A patent is a document issued upon application by a government which describes an invention as well as creates a legal situation in which the patented invention can usually only be exploited with the authorization of the owner of the patent. Patent drafting practices and requirements differ from country to country. However there are usually three basic requirements to be complied with in the drafting of a patent application.
Firstly, there is a prerequisite that the application should relate to one invention only or to a group of inventions so linked as to form a single general inventive concept. This requirement referred to as unity of invention is particularly significant when claims are being drafted. The first section of the description usually contains two elements. They are the title of the invention in addition to a brief statement of the technical field in which the invention lies.
Secondly, the description should reveal the invention in a manner adequately apparent and complete for the invention to be evaluated as well as to be carried out by a person having ordinary skill in the art. This is of elementary importance since one of the main functions of the description is to present new technical information to third parties. A significant phrase to note in this requirement is a person having ordinary skill in the art. This allows for a simplified description since it can be assumed that the reader will be an informed reader having the background knowledge which makes it pointless to describe every fundamental aspect of the invention.
In the second section the background of the invention is described. In drafting this section the patent representative typically sets out any existing problems or difficulties which the invention overcomes. Any prior solutions to those problems or difficulties should be described preferably in a method which undoubtedly sets out the dissimilarity between the present as well as previous solutions. This section may also explain the purpose of the invention, what the invention sets out to attain. The second section of the description is significant to present a good understanding of the invention and to put it into perspective against the prior art.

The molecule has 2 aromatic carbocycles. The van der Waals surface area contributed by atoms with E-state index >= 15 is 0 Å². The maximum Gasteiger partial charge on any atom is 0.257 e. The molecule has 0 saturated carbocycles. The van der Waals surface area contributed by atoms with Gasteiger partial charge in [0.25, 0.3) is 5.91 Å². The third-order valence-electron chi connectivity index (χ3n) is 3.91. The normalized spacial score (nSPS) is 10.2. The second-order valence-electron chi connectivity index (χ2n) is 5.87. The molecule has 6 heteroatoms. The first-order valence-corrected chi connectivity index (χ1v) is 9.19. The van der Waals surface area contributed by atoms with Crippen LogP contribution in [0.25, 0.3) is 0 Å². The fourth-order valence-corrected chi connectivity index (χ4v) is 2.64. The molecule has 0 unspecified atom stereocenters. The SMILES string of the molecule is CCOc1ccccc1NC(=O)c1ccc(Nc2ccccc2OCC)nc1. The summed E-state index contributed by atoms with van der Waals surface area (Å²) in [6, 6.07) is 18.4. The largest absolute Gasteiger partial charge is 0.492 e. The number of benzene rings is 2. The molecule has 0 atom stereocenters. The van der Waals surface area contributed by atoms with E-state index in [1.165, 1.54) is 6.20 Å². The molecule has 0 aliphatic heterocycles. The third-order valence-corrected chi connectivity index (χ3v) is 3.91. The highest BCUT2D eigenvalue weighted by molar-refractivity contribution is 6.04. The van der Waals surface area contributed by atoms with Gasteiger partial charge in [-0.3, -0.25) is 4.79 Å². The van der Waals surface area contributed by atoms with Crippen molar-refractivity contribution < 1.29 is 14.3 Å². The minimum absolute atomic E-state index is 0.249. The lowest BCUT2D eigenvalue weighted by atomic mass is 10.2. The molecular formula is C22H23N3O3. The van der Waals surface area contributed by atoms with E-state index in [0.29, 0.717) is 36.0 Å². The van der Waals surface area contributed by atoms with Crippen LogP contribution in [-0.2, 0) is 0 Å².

Thirdly, for the application to proceed it have to hold claims which settle on the range of the protection. The claims have to be clear and brief as well as entirely supported by the description. This third fundamental prerequisite is significant since the claims are the basis of interpretation of patent protection. It is from the claims that third parties are capable to know what they may do in addition to what they may not do. The claims may not be considerably broader or diverse from that which has been described.
The third section of the description presents a outline of the invention in such terms that it may be voluntarily understood. The patent agent will usually explain the invention first in general terms which correspond to those he intends to use in the main claim. By using this technique the agent can keep away from any disputes that might arise based on differences between the inventions described. This explanation of the invention in common terms is frequently followed by a series of paragraphs which set out dissimilar preferred features of the invention.
In the fourth section of the description two elements are generally found. They are brief description of the drawings and a detailed description of one or more embodiments of the invention. If the invention relates to some form of mechanical object drawings illustrating plan, elevation plus sectional views of that object could be used. Elements of the drawings which are described are numbered in the drawings and these numbers utilized in the description of the embodiment.